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Facts about The Northwest Territories for Kids


The Northwest Territories is one of three federal territories of Canada. The Northwest Territories entered the Canadian Confederation July 15, 1870, but the current borders were formed April 1, 1999, with the creation of Nunavut. It had a population of 41,462 as of the 2011 census, showing little change from the 2006 census.

  • The name is descriptive, adopted by the British government during the colonial era to indicate where it lay in relation to Rupert’s Land.
  • There was some discussion of changing the name of the Northwest Territories after the splitting off of Nunavut, possibly to a term from an Aboriginal language.
  • Located in northern Canada, the territory borders Canada’s two other territories, Yukon to the west and Nunavut to the east, and three provinces: British Columbia to the southwest, and Alberta and Saskatchewan to the south.
  • Geographical features include Great Bear Lake, the largest lake entirely within Canada, and Great Slave Lake, the deepest body of water in Canada at 614 m (2,014 ft), as well as the Mackenzie River and the canyons of the Nahanni National Park Reserve, a national park andUNESCO World Heritage Site.
  • Territorial islands in the Canadian Arctic Archipelago include Banks Island, Borden Island, Prince Patrick Island, and parts of Victoria Island and Melville Island.
  • Summers in the north are short and cool, with daytime highs in the mid teens, and lows in the single degrees.
  • The present-day territory was created in June 1870, when the Hudson’s Bay Company transferred Rupert’s Land and North-Western Territory to the government of Canada.
  • This immense region comprised all of non-confederation Canada except British Columbia, the coast of the Great Lakes, the Saint Lawrence River valley and the southern third of Quebec, the Maritimes, Newfoundland, and the Labrador coast.
  • In 1882, Regina in the District of Assiniboia became the territorial capital; after Alberta and Saskatchewan became provinces in 1905, Regina became the provincial capital of Saskatchewan.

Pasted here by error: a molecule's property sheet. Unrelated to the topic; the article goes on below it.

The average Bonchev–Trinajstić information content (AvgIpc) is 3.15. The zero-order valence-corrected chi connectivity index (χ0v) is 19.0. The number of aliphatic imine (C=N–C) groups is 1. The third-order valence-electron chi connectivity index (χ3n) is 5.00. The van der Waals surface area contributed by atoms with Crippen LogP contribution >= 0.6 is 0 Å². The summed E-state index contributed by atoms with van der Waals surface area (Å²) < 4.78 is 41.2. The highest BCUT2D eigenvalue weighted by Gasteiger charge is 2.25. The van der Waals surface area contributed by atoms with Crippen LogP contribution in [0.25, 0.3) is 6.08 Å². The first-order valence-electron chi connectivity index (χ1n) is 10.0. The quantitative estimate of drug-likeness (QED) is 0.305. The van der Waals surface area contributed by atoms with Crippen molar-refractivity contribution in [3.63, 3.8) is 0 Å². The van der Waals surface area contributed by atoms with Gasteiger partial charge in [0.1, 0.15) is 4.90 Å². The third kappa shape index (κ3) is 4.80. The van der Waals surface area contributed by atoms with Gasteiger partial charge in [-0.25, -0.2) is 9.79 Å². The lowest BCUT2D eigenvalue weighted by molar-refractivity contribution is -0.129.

• Quebec was also extended northwards in 1898, and the Yukon was made a separate territory in that same year in order to deal with the Klondike Gold Rush, and also to remove the NWT’s government from the burden of administering the sudden boom of population, economic activity, and the influx of non-Canadians.
  • French was made an official language in 1877 by the territorial government.
  • After a lengthy and bitter debate resulting from a speech from the throne in 1888 by Lieutenant Governor Joseph Royal the members of the day voted on more than one occasion to nullify and make English the only language used in the assembly.
  • The Northwest Territories’ Official Languages Act recognizes the following eleven official languages, which are more than in any other political division in the Americas: NWT residents have a right to use any of the above languages in a territorial court and in debates and proceedings of the legislature.
  • Governance of each community differs, some are run under various types of First Nations control, while others are designated as a city, town, village or hamlet, but most communities are municipal corporations.
  • The NWT’s geological resources include gold, diamonds, natural gas and petroleum.
  • During his term, Premier Kakfwi pushed to have the federal government accord more rights to the territory, including having a greater share of the returns from the territory’s natural resources go to the territory.
  • The Commissioner of the NWT is the chief executive and is appointed by the Governor-in-Council of Canada on the recommendation of the federal Minister of Aboriginal Affairs and Northern Development.